Sunday, June 29, 2014


Being a writer has certain advantages. You get to hang out with the cool kids in the back of the bus. You get a sweet membership card, get to learn all the crazy hand-shakes and secret signals, acquire awesome tattoos full of rich mythology and symbolism. You get a secret road lying under the normal roads you can drive on with no speed limits--wait, no, that's the Stonecutters.

Actually, being a writer doesn't give you many advantages. You dress weird, you don't get out much. You hang out with weirdos, imaginary and otherwise. You talk to yourself way too often for normal society. Occasionally you smell funny, particularly when you're three hours out from a deadline and your engine has been running for days on strange cocktails comprised of 90% caffeine and 10% desperation.

But there are perks. Nearly unlimited do-overs, for one.

The French have a phrase, "L'esprit de l'escalier," which sums this up. It means "staircase wit" and it's that moment when you've just gotten your ass handed to in an argument, you've JUST made it to the stairs and you think of the perfect retort...which would have been great fifteen minutes ago. This is one of the few cases where the French word is catchier than the Yiddish one: trepverter? That sounds like some kind of kitchen gadget. "Hey, Marge, put the rest of those carrots in the trepverter. Don't forget to rinse the grubber yung. Thanks!"

There's also a German version, "treppenwitz", which--in a complete upset--doesn't sound sinister, like most German words tend to do. But the French one is the best. Like most everything in French it sounds vaguely adventurous, something you'd say while flipping a long silk scarf over one shoulder after kissing a heart-stoppingly-beautiful member of your preferred gender goodbye before embarking on a multi-continent adventure, possibly to unearth a hidden city of some sort.

Never mind that staircase-wit tends to deliver those words you usually wind up regretting if you ever utter them out loud to the intended target. Biting wit is almost never something you just want to unleash without careful consideration of all branching futures, particularly the ones involving you getting curb-stomped by angry thugs or having to live with the consequences of having mouthed off to much-more-vindictive-than-you older relatives.

But you always fantasize. You wish you'd uncorked the gem you've just cooked up on the way out of the argument, damn the consequences. In your mind, you imagine all onlookers giving you polite applause or you hear a soft ding as you level up. In reality, it's usually followed by stunned silence and maybe a pink slip followed by weeks of being shunned. Trust me on this one.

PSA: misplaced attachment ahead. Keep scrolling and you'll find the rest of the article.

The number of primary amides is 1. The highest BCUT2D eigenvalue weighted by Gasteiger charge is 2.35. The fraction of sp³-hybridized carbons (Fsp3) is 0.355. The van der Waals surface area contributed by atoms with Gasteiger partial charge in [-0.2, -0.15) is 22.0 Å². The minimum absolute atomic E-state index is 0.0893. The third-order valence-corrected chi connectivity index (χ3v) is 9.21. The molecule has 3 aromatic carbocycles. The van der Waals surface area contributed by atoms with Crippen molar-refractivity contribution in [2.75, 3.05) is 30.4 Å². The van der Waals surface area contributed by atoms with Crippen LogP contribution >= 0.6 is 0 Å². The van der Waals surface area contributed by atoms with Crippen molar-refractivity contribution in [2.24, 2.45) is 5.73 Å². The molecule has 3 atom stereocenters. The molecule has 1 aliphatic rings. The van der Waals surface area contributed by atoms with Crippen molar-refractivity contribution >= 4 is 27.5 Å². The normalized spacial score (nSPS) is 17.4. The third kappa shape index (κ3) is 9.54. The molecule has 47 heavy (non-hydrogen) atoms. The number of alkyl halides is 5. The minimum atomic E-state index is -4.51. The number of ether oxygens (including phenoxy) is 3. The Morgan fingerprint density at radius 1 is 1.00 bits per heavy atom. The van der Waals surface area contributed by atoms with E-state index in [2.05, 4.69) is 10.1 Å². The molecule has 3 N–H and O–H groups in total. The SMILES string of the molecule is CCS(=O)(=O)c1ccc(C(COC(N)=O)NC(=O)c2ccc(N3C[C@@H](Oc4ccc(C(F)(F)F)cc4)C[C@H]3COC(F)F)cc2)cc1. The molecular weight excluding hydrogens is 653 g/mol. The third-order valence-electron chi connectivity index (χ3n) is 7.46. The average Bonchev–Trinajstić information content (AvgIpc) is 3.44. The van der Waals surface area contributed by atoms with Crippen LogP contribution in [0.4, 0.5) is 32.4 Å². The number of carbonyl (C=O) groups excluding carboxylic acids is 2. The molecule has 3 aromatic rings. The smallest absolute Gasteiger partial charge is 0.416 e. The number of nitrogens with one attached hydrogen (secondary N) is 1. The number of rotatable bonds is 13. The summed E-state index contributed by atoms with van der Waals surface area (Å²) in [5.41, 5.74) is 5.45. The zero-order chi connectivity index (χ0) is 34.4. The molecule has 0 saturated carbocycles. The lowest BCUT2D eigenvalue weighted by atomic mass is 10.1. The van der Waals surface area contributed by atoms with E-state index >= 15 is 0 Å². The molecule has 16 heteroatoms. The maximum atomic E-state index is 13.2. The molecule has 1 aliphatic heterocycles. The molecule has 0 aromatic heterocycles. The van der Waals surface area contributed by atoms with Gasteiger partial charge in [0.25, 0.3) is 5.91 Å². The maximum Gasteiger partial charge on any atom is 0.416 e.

But as a writer, you can do that. Until you pull the pin on a draft and send it to the presses, you can do over, and over, and over, until you get it just so.

Case in point. Yesterday I hit a point in the story where I bulled through that day's word count. Just put in the miles, so to speak. The bit I was writing looked kinda cool on the outline, but in practice that morning it was just lay-over C on the way from Point A to Point B. Kinda like the Hoboken Station on the New Jersey Transit of my story.

I pulled the pin, having put in my six hundred words or so and got on with the morning. I had errands, some running around to do (literally, in my case--the day was far too beautiful to not go outside and get some exercise in). But the entire morning, it gnawed at me. The actual text didn't really match up to my expectations. I'd been looking forwards to writing that bit of the outline for weeks.

I worried at it like a rotten tooth, probing away endlessly at the strangeness with my tongue. Finally, I sat down and reread it. It wasn't bad. It wasn't great either. So I started tweaking. Redid half the dialogue. Made the character they encountered weirder. Tweaked the flow. Added a bit of foreshadowing. Gave the main character a slightly different internal monologue to bridge the beats. Completely recast the scene. Now it works much better. And I had more fun writing it.

I can't really think of any other endeavor where you have this kind of control over the output without wasting any sort of materials. You can't rebake a cake--you have to do it over from scratch. Painting? There's only so much paint you can slather over whatever you do before you have to get a fresh canvas. And there are no do-overs in sport, professional line-dancing or cliff-diving.

Writing's kinda cool that way. You can polish and polish and polish until what you write is scrubbed bone white and then release it to the public. Then you pretend it was no big thing, that this is what everything which comes out of your head is like.

Totals:  649, 681, 517, 820, 694, 663, 833. Not a bad week!

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